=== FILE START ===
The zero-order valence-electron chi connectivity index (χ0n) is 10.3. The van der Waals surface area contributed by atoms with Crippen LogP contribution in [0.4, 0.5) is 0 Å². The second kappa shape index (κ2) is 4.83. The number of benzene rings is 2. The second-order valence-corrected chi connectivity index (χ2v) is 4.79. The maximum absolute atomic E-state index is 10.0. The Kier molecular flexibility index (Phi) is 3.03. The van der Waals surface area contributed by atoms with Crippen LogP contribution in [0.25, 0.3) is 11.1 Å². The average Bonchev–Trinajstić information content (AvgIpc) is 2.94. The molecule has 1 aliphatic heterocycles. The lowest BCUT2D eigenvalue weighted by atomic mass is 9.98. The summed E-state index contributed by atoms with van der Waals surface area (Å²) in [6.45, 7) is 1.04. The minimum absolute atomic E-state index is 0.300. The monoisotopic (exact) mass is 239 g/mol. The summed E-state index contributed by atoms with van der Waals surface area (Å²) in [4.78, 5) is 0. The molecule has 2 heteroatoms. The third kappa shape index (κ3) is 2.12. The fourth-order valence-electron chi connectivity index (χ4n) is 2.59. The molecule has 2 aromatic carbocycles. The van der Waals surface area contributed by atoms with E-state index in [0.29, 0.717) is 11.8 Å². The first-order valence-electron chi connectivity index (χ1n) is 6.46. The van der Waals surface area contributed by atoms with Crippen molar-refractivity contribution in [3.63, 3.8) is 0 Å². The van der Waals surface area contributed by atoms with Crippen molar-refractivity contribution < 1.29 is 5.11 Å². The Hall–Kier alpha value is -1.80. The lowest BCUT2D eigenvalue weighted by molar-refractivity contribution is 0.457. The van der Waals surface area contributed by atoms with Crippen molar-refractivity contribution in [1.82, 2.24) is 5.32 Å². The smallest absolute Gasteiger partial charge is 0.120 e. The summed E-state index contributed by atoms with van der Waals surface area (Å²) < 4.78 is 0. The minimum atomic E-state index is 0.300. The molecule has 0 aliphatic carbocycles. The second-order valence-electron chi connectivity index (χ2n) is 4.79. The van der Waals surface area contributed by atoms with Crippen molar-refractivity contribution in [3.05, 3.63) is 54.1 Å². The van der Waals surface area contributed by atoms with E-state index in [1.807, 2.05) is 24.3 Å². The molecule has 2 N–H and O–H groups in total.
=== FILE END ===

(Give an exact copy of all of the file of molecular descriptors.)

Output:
The zero-order valence-electron chi connectivity index (χ0n) is 10.3. The van der Waals surface area contributed by atoms with Crippen LogP contribution in [0.4, 0.5) is 0 Å². The second kappa shape index (κ2) is 4.83. The number of benzene rings is 2. The second-order valence-corrected chi connectivity index (χ2v) is 4.79. The maximum absolute atomic E-state index is 10.0. The Kier molecular flexibility index (Phi) is 3.03. The van der Waals surface area contributed by atoms with Crippen LogP contribution in [0.25, 0.3) is 11.1 Å². The average Bonchev–Trinajstić information content (AvgIpc) is 2.94. The molecule has 1 aliphatic heterocycles. The lowest BCUT2D eigenvalue weighted by atomic mass is 9.98. The summed E-state index contributed by atoms with van der Waals surface area (Å²) in [6.45, 7) is 1.04. The minimum absolute atomic E-state index is 0.300. The monoisotopic (exact) mass is 239 g/mol. The summed E-state index contributed by atoms with van der Waals surface area (Å²) in [4.78, 5) is 0. The molecule has 2 heteroatoms. The third kappa shape index (κ3) is 2.12. The fourth-order valence-electron chi connectivity index (χ4n) is 2.59. The molecule has 2 aromatic carbocycles. The van der Waals surface area contributed by atoms with E-state index in [0.29, 0.717) is 11.8 Å². The first-order valence-electron chi connectivity index (χ1n) is 6.46. The van der Waals surface area contributed by atoms with Crippen molar-refractivity contribution in [3.63, 3.8) is 0 Å². The van der Waals surface area contributed by atoms with Crippen molar-refractivity contribution < 1.29 is 5.11 Å². The Hall–Kier alpha value is -1.80. The lowest BCUT2D eigenvalue weighted by molar-refractivity contribution is 0.457. The van der Waals surface area contributed by atoms with Crippen molar-refractivity contribution in [1.82, 2.24) is 5.32 Å². The smallest absolute Gasteiger partial charge is 0.120 e. The summed E-state index contributed by atoms with van der Waals surface area (Å²) < 4.78 is 0. The minimum atomic E-state index is 0.300. The molecule has 0 aliphatic carbocycles. The second-order valence-electron chi connectivity index (χ2n) is 4.79. The van der Waals surface area contributed by atoms with Crippen molar-refractivity contribution in [3.05, 3.63) is 54.1 Å². The van der Waals surface area contributed by atoms with E-state index in [1.807, 2.05) is 24.3 Å². The molecule has 2 N–H and O–H groups in total.